measures. Short of this state of affairs, Moscow has too much
revenue at stake to consider any such action.

The flurry of
alarm about gas supplies to Europe in January 2006 was, in my
judgement, a reaction to collateral damage sustained by Europe from
a conflict between Russia and Ukraine. That conflict was at least
partly commercial. Moscow’s management of it was clumsy, and the
collateral damage should not have been allowed to occur. But it was
probably an unintended
consequence, all the same.

The prospect of
Russia being unable to supply appreciably more gas to Europe than
at present is a more serious worry. It emerges clearly in the draft
new energy strategy. The authors of the 2030 Energy Strategy draft
(ES2030 henceforth) assume that not only Russian but world
production of hydrocarbons will soon ‘stabilize’ – that is, be
close to stagnating. Partly for that reason, the draft does not
even explore the possibility of any large and long-lasting fall in
oil prices. It offers two scenarios, Conservative and Favorable.
The latter is the one put forward as the basis for policy. In both
scenarios Russian output of both gas and oil never falls. Many
energy analysts would see that as unduly optimistic, but let us
leave that to one side. The most striking aspect of the
projections, from a European perspective, is that even the
Favorable scenario has Russian gas production and exports growing
very slowly.

That looks, on
the face of it, like a reduction in aggregate export supplies to
the CIS, Turkey and Europe. Moreover, non-Asia-Pacific exports by
2030 would include any liquefied natural gas (LNG) deliveries from
the Shtokman field to the East Coast of the U.S. that might be
developed during this period. So the prospects for Europe
(including Turkey) do not look at all encouraging. Even if sales to
CIS countries fall still further in response to price increases,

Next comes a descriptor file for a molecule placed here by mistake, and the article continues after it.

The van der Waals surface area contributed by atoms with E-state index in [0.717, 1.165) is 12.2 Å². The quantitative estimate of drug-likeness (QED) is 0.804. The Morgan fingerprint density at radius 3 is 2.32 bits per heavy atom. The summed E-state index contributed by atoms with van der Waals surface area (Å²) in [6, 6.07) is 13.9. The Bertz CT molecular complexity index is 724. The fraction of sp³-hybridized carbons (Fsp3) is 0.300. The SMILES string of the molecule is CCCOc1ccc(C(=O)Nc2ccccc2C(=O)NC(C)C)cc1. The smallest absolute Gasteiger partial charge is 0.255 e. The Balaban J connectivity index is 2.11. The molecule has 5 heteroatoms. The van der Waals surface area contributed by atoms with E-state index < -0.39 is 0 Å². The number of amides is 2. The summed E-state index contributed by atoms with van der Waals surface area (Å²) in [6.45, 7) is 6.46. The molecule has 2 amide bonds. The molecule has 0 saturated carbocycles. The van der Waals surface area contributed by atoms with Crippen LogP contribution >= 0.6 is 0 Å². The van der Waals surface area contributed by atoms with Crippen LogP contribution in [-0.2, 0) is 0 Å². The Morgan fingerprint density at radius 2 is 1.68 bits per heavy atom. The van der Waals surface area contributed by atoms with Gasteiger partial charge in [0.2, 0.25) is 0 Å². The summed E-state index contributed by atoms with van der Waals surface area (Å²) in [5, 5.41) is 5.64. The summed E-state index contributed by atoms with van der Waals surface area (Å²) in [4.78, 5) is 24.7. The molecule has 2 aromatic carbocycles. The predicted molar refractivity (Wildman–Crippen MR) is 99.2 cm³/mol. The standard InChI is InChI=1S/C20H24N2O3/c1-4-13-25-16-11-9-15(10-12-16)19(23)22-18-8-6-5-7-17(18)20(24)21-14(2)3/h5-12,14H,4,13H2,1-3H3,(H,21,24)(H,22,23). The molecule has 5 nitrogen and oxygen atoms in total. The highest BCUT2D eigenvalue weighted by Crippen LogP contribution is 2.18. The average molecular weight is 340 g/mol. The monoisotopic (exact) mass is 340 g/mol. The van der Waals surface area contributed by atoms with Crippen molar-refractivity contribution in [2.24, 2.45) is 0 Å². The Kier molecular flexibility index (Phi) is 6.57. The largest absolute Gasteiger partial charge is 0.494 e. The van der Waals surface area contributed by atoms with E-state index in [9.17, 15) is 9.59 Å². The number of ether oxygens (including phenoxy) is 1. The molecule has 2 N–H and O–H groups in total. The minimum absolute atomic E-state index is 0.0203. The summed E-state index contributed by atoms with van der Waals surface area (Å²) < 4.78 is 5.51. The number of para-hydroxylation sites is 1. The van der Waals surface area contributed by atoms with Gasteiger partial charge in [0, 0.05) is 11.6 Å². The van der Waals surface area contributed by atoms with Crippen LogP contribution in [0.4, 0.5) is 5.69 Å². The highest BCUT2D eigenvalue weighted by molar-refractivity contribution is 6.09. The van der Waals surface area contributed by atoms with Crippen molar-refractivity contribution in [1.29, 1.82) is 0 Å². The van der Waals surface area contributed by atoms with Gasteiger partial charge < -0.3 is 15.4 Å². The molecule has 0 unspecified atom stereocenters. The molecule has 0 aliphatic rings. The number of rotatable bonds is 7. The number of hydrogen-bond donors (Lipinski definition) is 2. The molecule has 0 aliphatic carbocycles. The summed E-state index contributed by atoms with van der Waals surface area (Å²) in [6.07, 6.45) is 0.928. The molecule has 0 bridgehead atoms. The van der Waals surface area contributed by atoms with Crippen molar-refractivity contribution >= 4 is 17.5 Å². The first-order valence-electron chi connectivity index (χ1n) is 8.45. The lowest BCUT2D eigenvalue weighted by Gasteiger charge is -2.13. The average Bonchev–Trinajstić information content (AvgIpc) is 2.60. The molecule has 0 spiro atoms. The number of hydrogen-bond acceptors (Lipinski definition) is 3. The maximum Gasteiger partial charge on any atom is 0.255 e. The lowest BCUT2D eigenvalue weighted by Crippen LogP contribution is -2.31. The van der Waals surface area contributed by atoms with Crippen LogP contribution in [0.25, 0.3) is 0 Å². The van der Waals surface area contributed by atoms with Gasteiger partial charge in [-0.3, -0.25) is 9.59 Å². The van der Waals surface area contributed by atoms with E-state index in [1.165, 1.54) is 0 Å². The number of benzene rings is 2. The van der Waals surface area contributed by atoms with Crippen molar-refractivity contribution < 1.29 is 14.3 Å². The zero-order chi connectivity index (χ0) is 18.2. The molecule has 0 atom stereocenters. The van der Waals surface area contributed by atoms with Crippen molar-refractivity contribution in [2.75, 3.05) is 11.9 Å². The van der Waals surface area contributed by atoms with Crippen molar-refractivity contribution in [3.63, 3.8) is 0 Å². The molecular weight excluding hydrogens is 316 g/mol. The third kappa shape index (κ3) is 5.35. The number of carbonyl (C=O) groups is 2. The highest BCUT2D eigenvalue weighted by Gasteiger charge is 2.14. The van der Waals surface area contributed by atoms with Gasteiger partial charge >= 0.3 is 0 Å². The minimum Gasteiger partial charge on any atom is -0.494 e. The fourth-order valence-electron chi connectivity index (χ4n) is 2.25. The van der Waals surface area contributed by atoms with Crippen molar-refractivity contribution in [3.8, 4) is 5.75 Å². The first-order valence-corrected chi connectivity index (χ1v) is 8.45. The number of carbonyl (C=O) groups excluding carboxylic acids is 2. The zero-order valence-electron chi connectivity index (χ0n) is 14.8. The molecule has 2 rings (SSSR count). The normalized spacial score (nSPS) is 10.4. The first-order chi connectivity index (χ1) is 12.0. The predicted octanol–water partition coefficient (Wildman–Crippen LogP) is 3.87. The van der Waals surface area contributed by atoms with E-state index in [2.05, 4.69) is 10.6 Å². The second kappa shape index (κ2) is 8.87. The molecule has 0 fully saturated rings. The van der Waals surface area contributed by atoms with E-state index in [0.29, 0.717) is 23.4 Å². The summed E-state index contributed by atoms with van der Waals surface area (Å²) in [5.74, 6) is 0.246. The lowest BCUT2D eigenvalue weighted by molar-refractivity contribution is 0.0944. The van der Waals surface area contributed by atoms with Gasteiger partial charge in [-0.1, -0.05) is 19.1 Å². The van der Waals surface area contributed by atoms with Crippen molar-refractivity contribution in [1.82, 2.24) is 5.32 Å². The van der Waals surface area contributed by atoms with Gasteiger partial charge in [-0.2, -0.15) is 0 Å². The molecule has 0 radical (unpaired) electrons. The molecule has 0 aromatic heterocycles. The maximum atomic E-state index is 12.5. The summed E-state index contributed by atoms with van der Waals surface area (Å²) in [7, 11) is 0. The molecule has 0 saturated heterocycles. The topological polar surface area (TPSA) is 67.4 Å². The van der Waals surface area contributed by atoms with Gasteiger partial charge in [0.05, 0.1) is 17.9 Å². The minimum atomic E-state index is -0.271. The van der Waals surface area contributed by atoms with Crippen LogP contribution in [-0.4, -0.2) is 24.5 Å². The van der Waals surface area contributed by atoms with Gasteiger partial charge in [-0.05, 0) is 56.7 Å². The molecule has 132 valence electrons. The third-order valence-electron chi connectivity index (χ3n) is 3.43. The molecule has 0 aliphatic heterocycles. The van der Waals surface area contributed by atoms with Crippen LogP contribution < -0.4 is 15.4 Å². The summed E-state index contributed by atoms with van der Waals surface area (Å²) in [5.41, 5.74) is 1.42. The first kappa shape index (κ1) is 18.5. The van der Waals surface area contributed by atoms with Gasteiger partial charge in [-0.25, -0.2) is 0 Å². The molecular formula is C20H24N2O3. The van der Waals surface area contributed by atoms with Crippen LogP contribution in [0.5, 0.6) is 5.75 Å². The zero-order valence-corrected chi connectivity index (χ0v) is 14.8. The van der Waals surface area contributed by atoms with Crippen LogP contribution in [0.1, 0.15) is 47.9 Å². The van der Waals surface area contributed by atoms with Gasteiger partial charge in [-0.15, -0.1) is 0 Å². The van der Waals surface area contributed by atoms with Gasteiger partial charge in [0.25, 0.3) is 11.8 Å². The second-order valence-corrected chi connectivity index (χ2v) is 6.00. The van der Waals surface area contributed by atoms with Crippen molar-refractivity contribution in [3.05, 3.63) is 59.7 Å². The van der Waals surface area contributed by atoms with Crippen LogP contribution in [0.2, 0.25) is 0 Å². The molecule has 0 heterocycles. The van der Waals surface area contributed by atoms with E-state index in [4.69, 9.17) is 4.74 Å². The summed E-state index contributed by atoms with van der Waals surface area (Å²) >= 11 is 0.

deliveries to Europe would probably be, on the face of it, flat, at
best. Yet EU27 aggregate consumption of natural gas is not flat: it
rose at 1.7 percent p.a. in 2000-2006. What is still more worrying
is that these export figures, modest though they are, rest partly
on success in substituting coal and nuclear power for gas in
Russian electricity generation, thus releasing gas from domestic
consumption for export. That plan requires a huge growth in nuclear
capacity. The nuclear power-station building program must be
achievable; it is rather doubtful, however, whether it can be
achieved as quickly as the planners are counting on.

Moreover, this is
the favorable scenario, and that scenario rests on Russia achieving
a turn-around in energy-sector investment and a sustained
improvement in energy use domestically. If these improvements did
not take place, the situation for Europe would be still more
unpromising.

The draft sets
out clearly the problems that hamper hydrocarbons output growth and
energy saving in Russia. The authors note that the rules governing
state involvement in the sector need to be clarified soon; that
taxation of the oil industry is probably too high; that decisions
need to be made soon on future domestic prices for gas and
electricity; that the rules governing relations with international
energy companies need to be clarified; and that by these and other
means investment in hydrocarbons and in electricity needs to be
raised substantially.

The shortfall in
energy sector investment in the first five years of the existing
Energy Strategy (2000-2020) is striking.

Moreover, if one
takes the annual figures on investment by branch of the energy
sector, given in current prices for 2002-05 in ES2030, and deflates
them with the Rosstat producer price index to get a rough-and-ready
measure of real investment, the trends over time are extraordinary.
Real fixed investment in oil extraction rises by a healthy 23
percent between 2002 and 2003, and then falls, reaching 78 percent
of the 2002 level in 2005. Real investment in gas extraction also
rises in 2003, by 13 percent, edges up marginally in 2004 and then
falls precipitately in 2005 to a mere 45 percent of the 2002
level.

Some of the
likely reasons for this shortfall in investment have been widely
discussed: the disturbing effect of the YUKOS affair and the
subsequent diversion of Gazprom and Rosneft finance to the
acquisition of existing assets in the sector, at the expense of the
creation of new assets, for a start. But price controls and tax
policies also play a role. As long as gas and electricity prices to
Russian customers (residential and commercial) remain below
long-run marginal cost, producers lack both the finance and the
incentive to invest in their core business. Gazprom makes large
profits from its exports, and has borrowed extensively, but is
often criticized in Russia for putting so much of its investment
into activities other than gas extraction. At the same time,
consumers have a much weaker incentive to economize on energy usage